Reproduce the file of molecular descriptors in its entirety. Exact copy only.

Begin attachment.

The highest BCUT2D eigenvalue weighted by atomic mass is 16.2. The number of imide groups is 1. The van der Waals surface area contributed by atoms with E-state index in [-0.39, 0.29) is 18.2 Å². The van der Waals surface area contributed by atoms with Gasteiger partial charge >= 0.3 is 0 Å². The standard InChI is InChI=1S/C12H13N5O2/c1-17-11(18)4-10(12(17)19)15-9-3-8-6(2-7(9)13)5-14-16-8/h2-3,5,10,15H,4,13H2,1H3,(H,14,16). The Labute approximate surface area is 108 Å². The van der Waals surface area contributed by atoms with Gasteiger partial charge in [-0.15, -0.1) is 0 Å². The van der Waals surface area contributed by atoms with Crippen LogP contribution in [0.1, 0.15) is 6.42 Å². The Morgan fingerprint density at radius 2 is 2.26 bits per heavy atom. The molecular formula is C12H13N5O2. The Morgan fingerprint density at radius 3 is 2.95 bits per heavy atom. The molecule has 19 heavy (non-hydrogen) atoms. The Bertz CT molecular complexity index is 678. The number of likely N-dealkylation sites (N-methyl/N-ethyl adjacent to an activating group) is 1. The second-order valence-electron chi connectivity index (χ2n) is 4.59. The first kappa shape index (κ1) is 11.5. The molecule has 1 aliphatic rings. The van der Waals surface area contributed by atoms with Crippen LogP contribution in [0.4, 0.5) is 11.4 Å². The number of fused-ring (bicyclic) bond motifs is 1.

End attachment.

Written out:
The highest BCUT2D eigenvalue weighted by atomic mass is 16.2. The number of imide groups is 1. The van der Waals surface area contributed by atoms with E-state index in [-0.39, 0.29) is 18.2 Å². The van der Waals surface area contributed by atoms with Gasteiger partial charge >= 0.3 is 0 Å². The standard InChI is InChI=1S/C12H13N5O2/c1-17-11(18)4-10(12(17)19)15-9-3-8-6(2-7(9)13)5-14-16-8/h2-3,5,10,15H,4,13H2,1H3,(H,14,16). The Labute approximate surface area is 108 Å². The van der Waals surface area contributed by atoms with Gasteiger partial charge in [-0.15, -0.1) is 0 Å². The van der Waals surface area contributed by atoms with Crippen LogP contribution in [0.1, 0.15) is 6.42 Å². The Morgan fingerprint density at radius 2 is 2.26 bits per heavy atom. The molecular formula is C12H13N5O2. The Morgan fingerprint density at radius 3 is 2.95 bits per heavy atom. The molecule has 19 heavy (non-hydrogen) atoms. The Bertz CT molecular complexity index is 678. The number of likely N-dealkylation sites (N-methyl/N-ethyl adjacent to an activating group) is 1. The second-order valence-electron chi connectivity index (χ2n) is 4.59. The first kappa shape index (κ1) is 11.5. The molecule has 1 aliphatic rings. The van der Waals surface area contributed by atoms with Crippen LogP contribution in [0.4, 0.5) is 11.4 Å². The number of fused-ring (bicyclic) bond motifs is 1.